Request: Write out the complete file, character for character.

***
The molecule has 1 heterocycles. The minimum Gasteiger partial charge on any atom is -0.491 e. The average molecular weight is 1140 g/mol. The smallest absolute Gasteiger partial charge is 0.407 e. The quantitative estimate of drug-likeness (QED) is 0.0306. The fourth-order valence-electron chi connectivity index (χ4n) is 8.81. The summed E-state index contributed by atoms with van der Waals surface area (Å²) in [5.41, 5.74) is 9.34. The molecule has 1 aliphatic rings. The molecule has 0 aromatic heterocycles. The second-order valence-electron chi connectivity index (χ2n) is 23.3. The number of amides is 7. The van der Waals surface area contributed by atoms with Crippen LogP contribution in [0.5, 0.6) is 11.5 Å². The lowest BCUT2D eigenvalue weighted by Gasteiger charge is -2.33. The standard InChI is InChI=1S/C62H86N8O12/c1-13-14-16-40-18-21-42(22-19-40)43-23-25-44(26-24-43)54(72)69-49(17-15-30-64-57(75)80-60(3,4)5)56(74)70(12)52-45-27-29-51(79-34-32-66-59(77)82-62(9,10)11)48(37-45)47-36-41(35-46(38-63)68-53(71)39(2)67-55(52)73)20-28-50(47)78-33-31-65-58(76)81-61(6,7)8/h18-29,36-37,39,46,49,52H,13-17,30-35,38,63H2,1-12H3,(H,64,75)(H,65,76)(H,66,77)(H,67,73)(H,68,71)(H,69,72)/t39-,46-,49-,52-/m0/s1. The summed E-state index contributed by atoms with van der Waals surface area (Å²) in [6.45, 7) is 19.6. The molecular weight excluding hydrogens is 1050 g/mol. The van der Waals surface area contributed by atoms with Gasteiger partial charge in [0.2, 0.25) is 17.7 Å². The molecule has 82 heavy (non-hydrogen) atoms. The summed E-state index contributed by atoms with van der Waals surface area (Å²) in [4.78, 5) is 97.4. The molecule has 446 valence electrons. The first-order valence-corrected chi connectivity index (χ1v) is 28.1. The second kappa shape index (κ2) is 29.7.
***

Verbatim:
The molecule has 1 heterocycles. The minimum Gasteiger partial charge on any atom is -0.491 e. The average molecular weight is 1140 g/mol. The smallest absolute Gasteiger partial charge is 0.407 e. The quantitative estimate of drug-likeness (QED) is 0.0306. The fourth-order valence-electron chi connectivity index (χ4n) is 8.81. The summed E-state index contributed by atoms with van der Waals surface area (Å²) in [5.41, 5.74) is 9.34. The molecule has 1 aliphatic rings. The molecule has 0 aromatic heterocycles. The second-order valence-electron chi connectivity index (χ2n) is 23.3. The number of amides is 7. The van der Waals surface area contributed by atoms with Crippen LogP contribution in [0.5, 0.6) is 11.5 Å². The lowest BCUT2D eigenvalue weighted by Gasteiger charge is -2.33. The standard InChI is InChI=1S/C62H86N8O12/c1-13-14-16-40-18-21-42(22-19-40)43-23-25-44(26-24-43)54(72)69-49(17-15-30-64-57(75)80-60(3,4)5)56(74)70(12)52-45-27-29-51(79-34-32-66-59(77)82-62(9,10)11)48(37-45)47-36-41(35-46(38-63)68-53(71)39(2)67-55(52)73)20-28-50(47)78-33-31-65-58(76)81-61(6,7)8/h18-29,36-37,39,46,49,52H,13-17,30-35,38,63H2,1-12H3,(H,64,75)(H,65,76)(H,66,77)(H,67,73)(H,68,71)(H,69,72)/t39-,46-,49-,52-/m0/s1. The summed E-state index contributed by atoms with van der Waals surface area (Å²) in [6.45, 7) is 19.6. The molecular weight excluding hydrogens is 1050 g/mol. The van der Waals surface area contributed by atoms with Gasteiger partial charge in [0.2, 0.25) is 17.7 Å². The molecule has 82 heavy (non-hydrogen) atoms. The summed E-state index contributed by atoms with van der Waals surface area (Å²) in [4.78, 5) is 97.4. The molecule has 446 valence electrons. The first-order valence-corrected chi connectivity index (χ1v) is 28.1. The second kappa shape index (κ2) is 29.7.